Vol. 23, #01 – 07/01/16

//Vol. 23, #01 – 07/01/16

Another long lull, and we can’t blame it on too much to do.
A swift kick in the butt and – voila! – here’s the Firecracker issue.
The nominees this year are few and the voting was tight.
All deserve the honor but a four-way tie just isn’t right.

Firecracker of the Year

The office landline had a rare intermittent tone come the first Tuesday In June. What in the heck? Could it be there is opportunity waiting in the form of a voicemail? *99: “You have one new message and you better retrieve it!” (Even the machines tell us what to do.) BEEP…” Hola, you stumble bums, the siesta is over, you better get out from under your sombreros and dust off the publishing computer. This is the official self-appointed spokesperson for the Firecracker of the Year Committee. One of you jackasses needs to get on your donkey and ride over to the Minneapolis Farmers Market. Specifically we want you there at 6:45 am on June the 23rd. Marianna at Untiedt’s will have our report. She is not coming to find you deadbeats this year so we trust that you can follow through on one simple assignment.

At the appointed time and place we met up with aforementioned Queen of Strawberries and Ambassador of Good Will sent here each summer by Ukraine’s Minister of Peace and Understanding. Smiling brightly as is her wont, Marianna handed over the familiar Red Owl grocery bag offering the traditional “drobry den” greeting. It will surprise no one to learn we procrastinated all week before opening the contents of the sack, the good old Arco coffee tin, plastic lid sealing the contents per usual. It was a surprise to find the can contained a modern jump drive instead of the typically well scribed cursive note. With great anticipation and carelessly ignoring the threat of a virus we jammed the device into the nearest Dell.

Well if you are reading this on a computer screen it means you are further along technology-wise than half of the Firecracker of the Year Selection Committee thought you were. Given your sporadic publication schedule we thought it might help to give you a “jump” on getting this issue out on to the information superhighway.

First, it’s probably best if we remind readers what this is all about. The Firecracker of the Year is an award given to a person, or persons, who contribute to the betterment of the civic marketplace here in the Twin Cities, the cultural and financial Capital of the Upper Midwest (take that you “North” frauds). Our merry band formed organically over drinks in Charlie’s bar in 1993. We searched high and low and begged everybody from John Cowles Jr. to Burt Cohen to publish our nominees, but it wasn’t until we hit the bottom of the ink barrel that we found Neerland & Oyaas Online, desperate for content and warm to our concept.

Over the cycle, July to June we put forth nominees to be considered at our annual meeting on Memorial Day. We met where we normally do, around the round table in the Grill at the Minneapolis Club (we like to be alone during our deliberations). Normally the nominees tend to rank easily and the Firecracker is awarded with rapid consensus. This year we discovered we had four very high quality candidates in the mix. None of us had a clear favorite and we did not want to start precedent declaring a four way tie. Ultimately we determined that although each is inspirational and deserving, three of four have the opportunity to surface again so we played the posthumous card.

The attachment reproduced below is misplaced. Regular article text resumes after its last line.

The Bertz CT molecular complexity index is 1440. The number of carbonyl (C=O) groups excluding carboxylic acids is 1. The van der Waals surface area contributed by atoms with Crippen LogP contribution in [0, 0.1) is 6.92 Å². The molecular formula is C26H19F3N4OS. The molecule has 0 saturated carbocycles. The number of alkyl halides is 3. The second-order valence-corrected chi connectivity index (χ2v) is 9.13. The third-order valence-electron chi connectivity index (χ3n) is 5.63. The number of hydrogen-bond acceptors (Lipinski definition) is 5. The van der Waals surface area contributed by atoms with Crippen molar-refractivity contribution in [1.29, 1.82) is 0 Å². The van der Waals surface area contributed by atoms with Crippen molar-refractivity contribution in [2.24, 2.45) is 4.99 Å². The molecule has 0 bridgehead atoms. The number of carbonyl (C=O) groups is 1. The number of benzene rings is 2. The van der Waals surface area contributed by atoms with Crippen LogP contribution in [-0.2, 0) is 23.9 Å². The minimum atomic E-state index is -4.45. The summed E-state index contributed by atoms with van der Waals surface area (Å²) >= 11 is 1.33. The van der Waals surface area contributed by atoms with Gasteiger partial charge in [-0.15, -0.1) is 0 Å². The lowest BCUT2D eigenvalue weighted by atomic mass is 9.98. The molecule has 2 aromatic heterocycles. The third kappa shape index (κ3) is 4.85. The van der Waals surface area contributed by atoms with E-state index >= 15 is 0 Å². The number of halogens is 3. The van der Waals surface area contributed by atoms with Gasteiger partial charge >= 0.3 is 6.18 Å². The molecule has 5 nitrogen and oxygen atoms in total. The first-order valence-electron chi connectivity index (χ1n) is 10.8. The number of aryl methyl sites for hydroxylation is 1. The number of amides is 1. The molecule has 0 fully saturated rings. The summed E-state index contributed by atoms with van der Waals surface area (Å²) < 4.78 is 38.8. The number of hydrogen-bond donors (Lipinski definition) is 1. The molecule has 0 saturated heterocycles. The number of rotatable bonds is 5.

We recognize that your publication has offered several tips of the hat to the Community Reinvestment Fund (CRF) and its founder Frank Altman, but this Committee was not aware of the breadth of CRF’s accomplishments until some wonks among us saw that Frank and CRF were going to be recognized at the Clinton Global Initiative gathering in Atlanta. The big guy himself did indeed specifically honor the Detroit Home Mortgage program which is a collaboration that includes several Michigan banks, CRF and the Kresge Foundation. (Some may recognize the name Rip Rapson, the head of the Kresge Foundation. He was a high school tennis champ out of good ol’ Marshall U High in Minneapolis). CRF has been revolutionizing the art of community lending for more than 25 years, essentially bridging the gap between mainstream lending and community by increasing the attractiveness of community loans to traditional capital markets. The Committee would not be at all surprised if the next President Clinton taps Altman’s acumen for altruistic financial innovation in a formal way as part of her new administration. Certainly this would give Frank a pole position in the next cycle for Firecracker of the Year (FCY) consideration.

Our entire Firecracker confab has been wowed by the accomplishments of a determined athlete named Nate Augspurger who is headed to the Olympics in Rio as part of the US Rugby team. Nate was introduced to the sport by his father Andy, legendary RCF ruger from South Minneapolis. Nate followed his talented brother Sam into club rugby while at Minneapolis Southwest High School where he showed only flashes of what was to come. Nate joined the club team at the University of Minnesota spending long hours both in the gym and outside on the field all year long. By sophomore year Nate was one of the stars of the nationally ranked Gopher rugby club. Upon graduation from the UofM in 2012 with a degree in Sociology, Nate immediately accepted an invitation to train with the US Olympic development squad in San Diego and also began playing with the world renown New York Sevens. (Rugby is played essentially in two forms, “Union” which is 15 players on each team and “7’s” a seven on seven game that is played in two seven minute halves.) It has been 92 years since Rugby has been an Olympic sport and ironically the US, which is not considered a traditional rugby power, holds the last two Olympic golds (1920 and 1924). 2016 will be a 7’s battle and Nate will be in the thick of it. He is listed in programs as 5′7″ 170lbs but we think that is a misprint; the man’s heart is at least that big. Should the US shock the rugby establishment and bring home a medal, watch for Nate among the favorites in the next FCY edition.